From filmmaker Marc Szeglat comes this video of a "lava art craft worker" scrambling his way up a lava flow on Italy's Mount Etna, one of the most active volcanos on Earth. The flow is literally glowing with heat, which makes this craft worker literally an idiot.
Writes Szeglat, who has been filming and photographing volcanos for over twenty years:
You can´t survive the contact to molten lava long time. the radiation heat is very high, some hundred degrees [Ed note: this is in Celsius, remember, not Fahrenheit]. his shoes were burning a little bit after some seconds. i filmed a guy, witch had some longer contact to natriumcarbonatite (thin lava type) at ol doinyo lengai. his foot was burned very bad. [Ed note: well yes, obviously.]
Lava flows move very, very slowly, so they rarely kill anybody. In fact, according to the U.S. Geological Survey, lava flows are really only deadly "when onlookers approach an advancing lava flow too closely or their retreat is cut off by other flows." We would call this worker's approach "too close," seeing as his boot appears to be in immediate danger of combusting by the time he scampers off the top of the glowing ooze. Also, he really shouldn't be tromping up the slope like that. And he should be wearing a heat-resistant suit. According to Erik Klemetti (Wired's resident geology expert) and his indespensible guide to lava-walking:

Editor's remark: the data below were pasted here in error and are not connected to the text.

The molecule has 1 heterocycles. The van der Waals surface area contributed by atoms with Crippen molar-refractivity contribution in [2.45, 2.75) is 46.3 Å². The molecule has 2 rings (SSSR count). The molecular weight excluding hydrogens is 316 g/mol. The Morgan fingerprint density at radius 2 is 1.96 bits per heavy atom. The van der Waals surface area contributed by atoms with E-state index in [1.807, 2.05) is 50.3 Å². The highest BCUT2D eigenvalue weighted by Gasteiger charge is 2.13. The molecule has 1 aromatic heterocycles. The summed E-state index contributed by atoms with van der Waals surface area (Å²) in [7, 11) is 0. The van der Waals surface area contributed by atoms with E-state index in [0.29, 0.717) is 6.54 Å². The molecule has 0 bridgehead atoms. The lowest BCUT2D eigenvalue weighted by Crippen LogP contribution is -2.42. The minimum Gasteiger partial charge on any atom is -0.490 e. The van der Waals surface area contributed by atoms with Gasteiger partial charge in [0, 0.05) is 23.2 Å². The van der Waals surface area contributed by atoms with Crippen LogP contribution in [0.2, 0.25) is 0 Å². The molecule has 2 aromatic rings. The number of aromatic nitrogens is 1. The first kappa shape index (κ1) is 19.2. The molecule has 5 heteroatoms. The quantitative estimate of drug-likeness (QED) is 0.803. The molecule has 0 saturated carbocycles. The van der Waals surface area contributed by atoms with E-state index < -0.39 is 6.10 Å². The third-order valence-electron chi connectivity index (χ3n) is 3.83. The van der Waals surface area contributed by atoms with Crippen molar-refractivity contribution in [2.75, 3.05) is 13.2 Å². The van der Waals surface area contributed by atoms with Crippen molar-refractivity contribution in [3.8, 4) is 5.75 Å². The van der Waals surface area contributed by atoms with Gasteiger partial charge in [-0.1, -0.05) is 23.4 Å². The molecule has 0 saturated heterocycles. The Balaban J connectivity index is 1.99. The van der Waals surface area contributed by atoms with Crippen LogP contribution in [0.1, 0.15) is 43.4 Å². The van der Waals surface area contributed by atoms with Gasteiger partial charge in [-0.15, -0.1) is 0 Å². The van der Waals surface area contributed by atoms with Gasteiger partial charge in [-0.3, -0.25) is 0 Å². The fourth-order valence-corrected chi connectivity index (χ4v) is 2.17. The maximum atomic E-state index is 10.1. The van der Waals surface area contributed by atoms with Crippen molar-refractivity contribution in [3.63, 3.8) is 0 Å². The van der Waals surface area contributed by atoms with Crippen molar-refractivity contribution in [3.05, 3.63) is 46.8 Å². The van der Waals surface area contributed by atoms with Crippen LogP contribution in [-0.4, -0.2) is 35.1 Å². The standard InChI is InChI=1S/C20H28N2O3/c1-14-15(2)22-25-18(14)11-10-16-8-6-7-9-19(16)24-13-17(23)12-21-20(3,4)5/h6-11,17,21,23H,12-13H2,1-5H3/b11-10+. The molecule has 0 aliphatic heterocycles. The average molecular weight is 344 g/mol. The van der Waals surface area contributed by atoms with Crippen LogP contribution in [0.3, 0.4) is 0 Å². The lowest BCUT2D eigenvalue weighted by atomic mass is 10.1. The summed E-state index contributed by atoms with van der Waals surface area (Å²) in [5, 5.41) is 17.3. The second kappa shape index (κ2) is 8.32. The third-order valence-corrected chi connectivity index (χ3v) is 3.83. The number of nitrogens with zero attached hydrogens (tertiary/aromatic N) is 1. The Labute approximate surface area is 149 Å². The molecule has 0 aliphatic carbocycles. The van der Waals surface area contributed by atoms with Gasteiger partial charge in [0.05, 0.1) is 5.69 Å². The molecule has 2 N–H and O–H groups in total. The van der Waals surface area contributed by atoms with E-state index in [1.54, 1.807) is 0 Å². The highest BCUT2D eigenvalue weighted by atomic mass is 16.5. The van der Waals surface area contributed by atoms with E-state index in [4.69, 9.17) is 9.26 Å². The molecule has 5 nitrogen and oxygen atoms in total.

You’d need something like snow shoes, except instead of a mesh you have a sole of some heat resistant material. You don’t want to use anything that will transfer heat, so maybe the best bet would be asbestos – probably at least 25 cm thick. You’d want the soles to be big so they can block some of the radiant heat from the lava and you’d need to wear a heat-resistant suit... as well. And you’d need to walk reeeeal slowly because falling down is not an option.
Or, you know, just avoid the lava flows altogether. Some risks just aren't worth taking – even with the suit and the special shoes.
For more on lava-walking, check out this in-depth piece from Klemetti over at Wired.